We have been — and remain — staunch advocates for the purpose and process by which Moore County Schools is trying to draw new attendance zones for all its schools.

While nothing has run as smoothly as intended, we believe genuinely that the staff, consultants and Board of Education are adhering to the guiding principles they put forward before beginning this process earlier in the spring.

The work has been open to comment and feedback, collaborative in nature and logical in its course.

With all that said, we nevertheless found ourselves last week disappointed in the district’s second “iteration” of a proposed attendance map. We say “iteration” because “draft 2” is not meant to replace “draft 1.” They are to be consumed and evaluated independently.

Since that is the case, we can say we are not as impressed by this second draft as we were with the first. It is less transformative in the good ways, and it has some significant weaknesses in others.

The overall stated purpose of redistricting is to improve school “utilization” but in so doing, “to the extent possible,” balance schools’ socioeconomic demographics and the proportion of students reading on grade level at each school.

Don’t Make Problems Worse

Upon release of the first draft in April, parents had multiple concerns about traffic patterns and travel times, feeder patterns and split communities, implementation times and strategies.

The updated redistricting proposal released earlier this month involves about half a dozen significant changes that ultimately represent reverting to the current attendance areas.

For instance, Aberdeen Elementary would have gone from 71 percent minority and 76 percent capacity to 65 percent minority and 71 percent capacity. Under draft 2, the minority population stays at about 70 percent but utilization rises to 80 percent.

At the middle school level, consider Southern Middle School. Currently 63 percent minority and operating at 97 percent capacity, draft 1 would have reduced its minority percentage to 51 percent but raised capacity to 111 percent. Under draft 2, minority percentage is 55 percent and 114 percent capacity.

Crowding is almost guaranteed for all of Moore’s middle schools, regardless of which draft. There’s just too many students to find meaningful change in building utilization.

At Southern’s crosstown “rival,” West Pine Middle, it is currently 25 percent minority and operating at 124 percent capacity. The first redistricting draft raised the minority population to 32 percent but reduced capacity to 95 percent. This latest plan takes West Pine Middle back to 25 percent minority and 92 percent capacity.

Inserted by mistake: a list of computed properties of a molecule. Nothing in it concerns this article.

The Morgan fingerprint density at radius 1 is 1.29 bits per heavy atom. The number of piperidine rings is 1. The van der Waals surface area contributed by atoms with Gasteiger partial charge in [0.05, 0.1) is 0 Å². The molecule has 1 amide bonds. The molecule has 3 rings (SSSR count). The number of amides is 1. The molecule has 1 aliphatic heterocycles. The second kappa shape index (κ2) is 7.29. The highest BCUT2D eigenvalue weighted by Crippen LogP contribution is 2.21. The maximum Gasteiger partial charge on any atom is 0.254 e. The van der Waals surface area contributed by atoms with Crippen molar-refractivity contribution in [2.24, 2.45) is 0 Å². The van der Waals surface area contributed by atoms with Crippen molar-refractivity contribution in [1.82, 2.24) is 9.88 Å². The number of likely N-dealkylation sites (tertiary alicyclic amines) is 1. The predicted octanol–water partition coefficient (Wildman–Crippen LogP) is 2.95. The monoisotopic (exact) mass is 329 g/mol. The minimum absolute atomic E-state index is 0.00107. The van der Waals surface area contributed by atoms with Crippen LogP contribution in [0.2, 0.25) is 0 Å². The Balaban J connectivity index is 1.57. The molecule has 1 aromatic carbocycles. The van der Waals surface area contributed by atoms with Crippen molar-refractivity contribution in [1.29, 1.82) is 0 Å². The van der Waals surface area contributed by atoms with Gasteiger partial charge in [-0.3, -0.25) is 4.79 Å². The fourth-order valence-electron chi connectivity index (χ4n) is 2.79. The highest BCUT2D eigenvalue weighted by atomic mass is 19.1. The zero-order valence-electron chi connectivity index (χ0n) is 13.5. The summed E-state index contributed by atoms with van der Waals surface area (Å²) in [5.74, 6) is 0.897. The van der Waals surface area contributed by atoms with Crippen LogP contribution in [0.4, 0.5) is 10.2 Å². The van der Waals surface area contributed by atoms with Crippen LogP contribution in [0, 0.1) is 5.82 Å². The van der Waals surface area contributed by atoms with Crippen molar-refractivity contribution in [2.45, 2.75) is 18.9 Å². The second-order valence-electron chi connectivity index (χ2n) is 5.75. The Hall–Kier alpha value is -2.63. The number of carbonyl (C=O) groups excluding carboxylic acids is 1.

If the ultimate goal of redistricting is to improve building capacity utilization without exacerbating social demographics, then draft 2 seems to be inadequate.

Is ‘Possible’ Possible?

It could be, in the end, that Moore County Schools’ best of intentions and ambitions could simply not measure up to these words: “to the extent possible.” Those four words lead off each of the four “guiding principles” of redistricting. They act as a reasonable check to prevent us all from going off the rails, even though some opponents have done just that. Their needless, self-indulgent grandstanding to disrupt the process does no one any good, including themselves.

The school staff and Board of Education have the next few months to mull what they’re seeing and hearing and weigh it. Balancing student populations across the schools is essential. We simply have to do that to make efficient use of our assets. Some of the better schools in the county have room. We’re looking at you, Highfalls and Westmoore.

We’re confident improvements can be made. It will take work, collaboration, rational discourse and give and take — to the extent that’s all possible.

(1) comment

Kent Misegades

It is now too late, but one solution would have been to de-consolidate schools. Studies show that the optimal size of a school is 400-600 students. If frills are removed such schools can be built at a much lower cost and they need only a few acres of land. They would be built near neighborhoods so children can walk or ride bikes to school as was done not so long ago. Children would attend the school nearest their home.

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